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Expansive Freeway Span Taking Shape South of Reno

Mon June 08, 2009 - West Edition
Construction Equipment Guide

RENO, Nev. (AP) Parts of it are decidedly eye-grabbing — concrete monoliths towering into the sky. But much of a new freeway being built south of Reno, northern Nevada’s largest highway project, is tucked mostly out of sight in the hills west of U.S. 395.

Those hills conceal the activity of as many as 400 construction workers on a project now nearly half complete.

“If people could just drive up there and see it, they would understand there’s a lot of work going on,” said Scott Magruder, spokesman for the Nevada Department of Transportation. “They’re as busy as ants.”

They’re busy building the last continuous stretch of freeway linking Reno and Carson City, a $600 million project envisioned since at least the 1970s and under way with different contractors since 2003.

It should be finished and open to traffic by late 2011, NDOT officials say.

That won’t be soon enough for Pleasant Valley resident Pete Eizaguirre, who is eager to see many of the roughly 40,000 cars per day that pass his neighborhood on an undivided U.S. 395 diverted to the new six-lane freeway to the west.

As many as 70 percent of those cars are expected to use the new freeway and avoid the road through Pleasant Valley, often congested with speeding traffic and the site of many deadly crashes over the years.

“I’m waiting for it. It’s going to be a lot of help for us,” said Eizaguirre. “It should have been done long ago.”

Born and raised in Reno, Jim Brady moved to Pleasant Valley 19 years ago. He used to gaze from his back yard up a steep mountain slope often covered by foraging deer.

Now, just a few hundred feet from his yard, looms a wall of concrete where the freeway is being built.

“We moved into the country, and now we’ve got a six-lane freeway,” said Brady. “Of course we can’t be happy about having a freeway in our back yard, but that’s life, I guess. What can you do about it?

“It remains to be seen if it will be noisy,” he added. “We’ll just have to wait and see.”

Concerns aside, Brady said he’s noticed fast progress on the project since it was taken over by a new contractor in early 2007.

“I’m really impressed watching how they just move mountains,” Brady said. “They’re moving right along compared to that last bunch.”

That last bunch was the first contractor to take on the I-580 project, Wisconsin-based Edward Kraemer and Sons, which halted work in 2006 in a contract dispute with the state.

The contractor contended that the design for the Galena Creek Bridge was flawed and that the 300-ft.-high (91 m) bridge could collapse in severe winds during a particularly vulnerable point of construction.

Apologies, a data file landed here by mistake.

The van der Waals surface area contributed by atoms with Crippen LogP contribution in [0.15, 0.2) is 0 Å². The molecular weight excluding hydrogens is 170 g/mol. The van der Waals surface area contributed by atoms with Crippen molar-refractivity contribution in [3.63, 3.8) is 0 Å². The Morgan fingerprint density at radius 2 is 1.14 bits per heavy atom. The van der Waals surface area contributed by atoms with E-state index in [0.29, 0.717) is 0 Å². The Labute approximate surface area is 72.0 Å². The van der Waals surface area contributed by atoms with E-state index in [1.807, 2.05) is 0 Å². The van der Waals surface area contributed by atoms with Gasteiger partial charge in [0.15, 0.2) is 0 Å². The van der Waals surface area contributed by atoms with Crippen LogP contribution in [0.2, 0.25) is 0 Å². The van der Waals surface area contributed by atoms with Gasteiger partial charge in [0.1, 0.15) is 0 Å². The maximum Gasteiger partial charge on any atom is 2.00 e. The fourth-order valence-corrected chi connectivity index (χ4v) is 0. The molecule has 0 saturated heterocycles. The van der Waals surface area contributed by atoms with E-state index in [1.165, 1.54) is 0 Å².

State engineers disputed that, but state officials decided against continuing a dispute that would likely involve lengthy legal battles and long delays in construction.

“We’ve got it started, so it’s necessary that we finish it,” Gov. Kenny Guinn said in November 2006. Guinn and fellow members of the state Transportation Board agreed to sever the state contract with Edward Kraemer and Sons, paying the company $50 million for work already completed.

North Dakota-based Fisher Sand and Gravel Co. was awarded a $393.3 million contract to build the rest of the freeway.

The largest transportation contract in state history was about $64 million more than budgeted and the overall project more than $100 million more than originally estimated, largely because of double-digit inflation in the cost of steel and other construction material, NDOT officials said at the time.

Another contractor, bridge specialist C.C. Myers Inc. of California, took over construction of the Galena Creek Bridge, erecting the structure in a more conventional manner than originally planned. The arch and road deck for I-580’s southbound lanes are largely completed, while crews have begun construction of the arch for the bridge’s northbound lanes.

When finished, the Galena Creek Bridge will consist of two bridges side by side. At 300 ft. high, 1,700 ft. (518 m) long with a 700-ft.-long (213 m) supporting arch, it will be the largest structure of its type in the world, and one of nine bridges being built as part of the freeway extension.

The project has been challenging, said Tommy Fisher, president of Fisher Sand and Gravel. There’s the massive bridge. There are steep cuts into mountainside, posing danger for workers. Crews unearthed huge deposits of sand-like decomposed granite, very useful as fill material. They came across another huge deposit of volcanic ash, good for nothing.

“There’s been some surprises,” Fisher said. “We always have challenges on a big project like that but it’s gone very well.”

Brad Durski, the project’s manager for NDOT, said the freeway’s construction is unlike anything he’s been involved with over his career.

“To be associated with this, it’s really a once-in-a-lifetime opportunity,” Durski said, “and everybody on the project pretty much feels the same way.”

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